What this means is that, contrary to the public proclamations, Boko Haram threat remains a serious challenge. Our men and women in uniform are doing their best and we should all give them support, but what it means is that the national security team needs to have their eyes on national security instead of concentrating on political conquest. The President’s men should show more interest in the economic downturn the country is facing, how to make progress in 2016 and going forward and not wasting time on issues that are myopic and less beneficial to Nigerians at the end of the day.
Now with Iran getting fully involved in oil trade again, we are going to have more oil glut in the market with attendant reduction in the current price of crude. That is a serious matter because it will have an impact even in the maintenance of law and order, because a hungry man is an angry man. If the economy is weak, it may make it difficult for states to pay salaries of workers while the Federal Government might find it equally difficult to pay its workers, soldiers, law enforcement agencies and judicial officers.
These are the real challenges facing the country and I am surprised and shocked that, in spite of all these challenges, what we see is that people are more interested in battles rather than making friends and building national consensus. After elections, no matter how you feel about the candidates and parties, you address the problems of the state and country and move forward. But, sadly, that is not happening and I am very concerned, therefore, the way the country is going in the area of security; not just in the Niger Delta but across the nation.
In the Niger Delta, I don’t think the approach of being selective in law enforcement and deployment of military and security personnel is the solution.
Security agencies should promptly arrest and punish those who use youths to cause mayhem in the Niger Delta and other parts of Bayelsa to discourage others from engaging in criminality. There are different accounts of how Boko Haram started and one account is similar to this and I keep raising the alarm that security agencies should pick up these guys, cause investigation and deal with them appropriately. However, no action has been taken.
So I am calling for understanding and for support from the Federal Government so that, again, we can keep Bayelsa and the country safe again.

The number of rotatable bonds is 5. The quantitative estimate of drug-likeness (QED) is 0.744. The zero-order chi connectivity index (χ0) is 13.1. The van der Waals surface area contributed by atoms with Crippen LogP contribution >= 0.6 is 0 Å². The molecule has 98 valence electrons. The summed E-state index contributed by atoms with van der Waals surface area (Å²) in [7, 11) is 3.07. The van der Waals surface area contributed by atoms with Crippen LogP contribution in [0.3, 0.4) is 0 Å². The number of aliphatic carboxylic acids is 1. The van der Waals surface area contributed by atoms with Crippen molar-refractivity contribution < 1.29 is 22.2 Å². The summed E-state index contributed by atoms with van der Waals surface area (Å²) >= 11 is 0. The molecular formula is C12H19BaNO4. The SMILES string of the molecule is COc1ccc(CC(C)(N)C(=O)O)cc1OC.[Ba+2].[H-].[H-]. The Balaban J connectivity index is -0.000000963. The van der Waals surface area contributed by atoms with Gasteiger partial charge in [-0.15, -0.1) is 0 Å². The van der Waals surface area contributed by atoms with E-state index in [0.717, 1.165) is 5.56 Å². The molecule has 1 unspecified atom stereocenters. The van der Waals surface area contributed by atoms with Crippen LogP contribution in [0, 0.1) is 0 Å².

Economically, Bayelsa is in a better position now than when I started my first term. The good thing in Bayelsa is that we have spent the first term laying the foundation and we are now moving to consolidate the achievements we recorded in the first term. We have completed 90 percent of our schools with heavy investment made in infrastructure. For instance, our airport is about 70 percent ready. We just need to monitor and see to its completion.
But then, there are challenges of meeting the recurrent obligations and of expanding social security that has been going on in the form of paying school fees, WAEC forms, GCE, NECO, scholarships and all those people as all those things will be unfortunately affected. But, let’s get it clear, our country is in a very difficult economic situation with the drop in oil revenues and that again calls for seriousness on the part of the Federal Government to bail the economy out of the doldrums.
The election seems to have torn the unity of the Ijaw nation apart. What are you doing to unite the people?
To the best of my knowledge, the Ijaw nation is united. Yes, a contest amongst brothers is bound to generate divisions even in the family, but there are no sharp divisions as such. My opponent had his own party men and supporters, but majority of our people supported me. You talked about the unity of the Ijaw nation, the Ijaw nation is united. There are some efforts some people are making, using federal power to get a chunk of support for themselves. I wish them well and advise that they use legitimate means in doing so. Now that the election is over, we are looking ahead to reconciling our people and I have already offered a hand of fellowship to Chief Sylva and the APC and I hope reason will prevail.
I see their reaction after losing that they wanted to go to court as a reaction borne out of shock because they thought they had everything. They had everything working for them somehow, but they did not have God on their side. That is why they lost the election to me. I hope they will accept my invitation to join me to work for peace, security and development of our people.